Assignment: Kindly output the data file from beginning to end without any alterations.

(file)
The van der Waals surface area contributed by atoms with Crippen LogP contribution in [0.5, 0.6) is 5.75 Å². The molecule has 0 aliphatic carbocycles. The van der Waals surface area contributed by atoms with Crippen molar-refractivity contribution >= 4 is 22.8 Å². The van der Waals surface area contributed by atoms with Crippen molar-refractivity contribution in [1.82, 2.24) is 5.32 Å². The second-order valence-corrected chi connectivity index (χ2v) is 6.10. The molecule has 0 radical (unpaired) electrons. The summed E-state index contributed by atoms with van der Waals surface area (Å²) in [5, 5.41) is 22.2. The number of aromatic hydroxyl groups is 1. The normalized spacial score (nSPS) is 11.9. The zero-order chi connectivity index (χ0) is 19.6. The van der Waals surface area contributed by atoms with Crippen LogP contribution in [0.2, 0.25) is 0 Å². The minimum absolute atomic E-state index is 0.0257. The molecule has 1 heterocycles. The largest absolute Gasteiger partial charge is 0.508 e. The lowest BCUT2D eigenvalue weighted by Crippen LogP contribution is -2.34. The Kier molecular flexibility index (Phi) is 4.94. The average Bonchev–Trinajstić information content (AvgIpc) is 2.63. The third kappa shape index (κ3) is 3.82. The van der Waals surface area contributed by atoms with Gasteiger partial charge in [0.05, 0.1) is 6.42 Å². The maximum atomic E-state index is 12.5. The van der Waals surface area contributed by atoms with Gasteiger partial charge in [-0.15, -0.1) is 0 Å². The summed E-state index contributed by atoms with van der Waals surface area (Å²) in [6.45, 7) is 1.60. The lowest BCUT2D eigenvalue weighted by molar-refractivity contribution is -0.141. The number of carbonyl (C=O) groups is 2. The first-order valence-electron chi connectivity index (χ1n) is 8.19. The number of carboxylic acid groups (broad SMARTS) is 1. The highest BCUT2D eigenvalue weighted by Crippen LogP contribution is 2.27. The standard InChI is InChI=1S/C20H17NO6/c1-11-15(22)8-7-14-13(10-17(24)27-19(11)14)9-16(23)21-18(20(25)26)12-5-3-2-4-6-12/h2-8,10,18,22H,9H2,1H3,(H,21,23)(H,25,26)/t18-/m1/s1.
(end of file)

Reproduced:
The van der Waals surface area contributed by atoms with Crippen LogP contribution in [0.5, 0.6) is 5.75 Å². The molecule has 0 aliphatic carbocycles. The van der Waals surface area contributed by atoms with Crippen molar-refractivity contribution >= 4 is 22.8 Å². The van der Waals surface area contributed by atoms with Crippen molar-refractivity contribution in [1.82, 2.24) is 5.32 Å². The second-order valence-corrected chi connectivity index (χ2v) is 6.10. The molecule has 0 radical (unpaired) electrons. The summed E-state index contributed by atoms with van der Waals surface area (Å²) in [5, 5.41) is 22.2. The number of aromatic hydroxyl groups is 1. The normalized spacial score (nSPS) is 11.9. The zero-order chi connectivity index (χ0) is 19.6. The van der Waals surface area contributed by atoms with Crippen LogP contribution in [0.2, 0.25) is 0 Å². The minimum absolute atomic E-state index is 0.0257. The molecule has 1 heterocycles. The largest absolute Gasteiger partial charge is 0.508 e. The lowest BCUT2D eigenvalue weighted by Crippen LogP contribution is -2.34. The Kier molecular flexibility index (Phi) is 4.94. The average Bonchev–Trinajstić information content (AvgIpc) is 2.63. The third kappa shape index (κ3) is 3.82. The van der Waals surface area contributed by atoms with Gasteiger partial charge in [0.05, 0.1) is 6.42 Å². The maximum atomic E-state index is 12.5. The van der Waals surface area contributed by atoms with Gasteiger partial charge in [-0.15, -0.1) is 0 Å². The summed E-state index contributed by atoms with van der Waals surface area (Å²) in [6.45, 7) is 1.60. The lowest BCUT2D eigenvalue weighted by molar-refractivity contribution is -0.141. The number of carbonyl (C=O) groups is 2. The first-order valence-electron chi connectivity index (χ1n) is 8.19. The number of carboxylic acid groups (broad SMARTS) is 1. The highest BCUT2D eigenvalue weighted by Crippen LogP contribution is 2.27. The standard InChI is InChI=1S/C20H17NO6/c1-11-15(22)8-7-14-13(10-17(24)27-19(11)14)9-16(23)21-18(20(25)26)12-5-3-2-4-6-12/h2-8,10,18,22H,9H2,1H3,(H,21,23)(H,25,26)/t18-/m1/s1.